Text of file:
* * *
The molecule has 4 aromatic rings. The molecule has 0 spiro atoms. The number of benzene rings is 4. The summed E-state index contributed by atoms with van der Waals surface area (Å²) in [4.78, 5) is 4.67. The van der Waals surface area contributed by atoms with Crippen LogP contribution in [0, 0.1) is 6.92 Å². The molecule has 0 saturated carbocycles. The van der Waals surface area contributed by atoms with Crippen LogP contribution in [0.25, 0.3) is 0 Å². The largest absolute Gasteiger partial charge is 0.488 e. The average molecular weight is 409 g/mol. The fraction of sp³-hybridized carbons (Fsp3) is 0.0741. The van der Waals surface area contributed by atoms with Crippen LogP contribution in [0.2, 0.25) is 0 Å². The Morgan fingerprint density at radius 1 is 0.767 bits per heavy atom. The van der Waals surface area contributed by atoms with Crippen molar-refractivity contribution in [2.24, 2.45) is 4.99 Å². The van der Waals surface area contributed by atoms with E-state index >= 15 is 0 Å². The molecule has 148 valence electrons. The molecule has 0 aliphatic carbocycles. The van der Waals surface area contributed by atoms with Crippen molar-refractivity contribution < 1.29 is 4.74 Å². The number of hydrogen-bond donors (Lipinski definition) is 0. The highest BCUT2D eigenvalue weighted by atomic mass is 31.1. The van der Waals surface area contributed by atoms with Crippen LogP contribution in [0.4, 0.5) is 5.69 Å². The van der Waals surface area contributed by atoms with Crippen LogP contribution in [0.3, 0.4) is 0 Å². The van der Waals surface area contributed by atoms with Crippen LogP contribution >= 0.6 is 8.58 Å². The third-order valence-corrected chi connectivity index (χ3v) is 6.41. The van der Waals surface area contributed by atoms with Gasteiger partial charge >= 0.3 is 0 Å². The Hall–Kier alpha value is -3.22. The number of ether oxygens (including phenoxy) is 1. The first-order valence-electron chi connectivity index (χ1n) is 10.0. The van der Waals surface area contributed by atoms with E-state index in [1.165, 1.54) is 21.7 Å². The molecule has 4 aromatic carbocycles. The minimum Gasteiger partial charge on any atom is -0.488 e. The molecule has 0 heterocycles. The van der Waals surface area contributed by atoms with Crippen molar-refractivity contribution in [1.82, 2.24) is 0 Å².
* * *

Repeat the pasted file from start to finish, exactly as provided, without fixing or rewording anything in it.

The molecule has 4 aromatic rings. The molecule has 0 spiro atoms. The number of benzene rings is 4. The summed E-state index contributed by atoms with van der Waals surface area (Å²) in [4.78, 5) is 4.67. The van der Waals surface area contributed by atoms with Crippen LogP contribution in [0, 0.1) is 6.92 Å². The molecule has 0 saturated carbocycles. The van der Waals surface area contributed by atoms with Crippen LogP contribution in [0.25, 0.3) is 0 Å². The largest absolute Gasteiger partial charge is 0.488 e. The average molecular weight is 409 g/mol. The fraction of sp³-hybridized carbons (Fsp3) is 0.0741. The van der Waals surface area contributed by atoms with Crippen LogP contribution in [0.2, 0.25) is 0 Å². The Morgan fingerprint density at radius 1 is 0.767 bits per heavy atom. The van der Waals surface area contributed by atoms with Crippen molar-refractivity contribution in [2.24, 2.45) is 4.99 Å². The van der Waals surface area contributed by atoms with E-state index >= 15 is 0 Å². The molecule has 148 valence electrons. The molecule has 0 aliphatic carbocycles. The van der Waals surface area contributed by atoms with Crippen molar-refractivity contribution < 1.29 is 4.74 Å². The number of hydrogen-bond donors (Lipinski definition) is 0. The highest BCUT2D eigenvalue weighted by atomic mass is 31.1. The van der Waals surface area contributed by atoms with Crippen LogP contribution in [0.4, 0.5) is 5.69 Å². The van der Waals surface area contributed by atoms with Crippen LogP contribution in [0.3, 0.4) is 0 Å². The van der Waals surface area contributed by atoms with Crippen LogP contribution >= 0.6 is 8.58 Å². The third-order valence-corrected chi connectivity index (χ3v) is 6.41. The van der Waals surface area contributed by atoms with Gasteiger partial charge >= 0.3 is 0 Å². The Hall–Kier alpha value is -3.22. The number of ether oxygens (including phenoxy) is 1. The first-order valence-electron chi connectivity index (χ1n) is 10.0. The van der Waals surface area contributed by atoms with E-state index in [1.165, 1.54) is 21.7 Å². The molecule has 4 aromatic carbocycles. The minimum Gasteiger partial charge on any atom is -0.488 e. The molecule has 0 heterocycles. The van der Waals surface area contributed by atoms with Crippen molar-refractivity contribution in [1.82, 2.24) is 0 Å².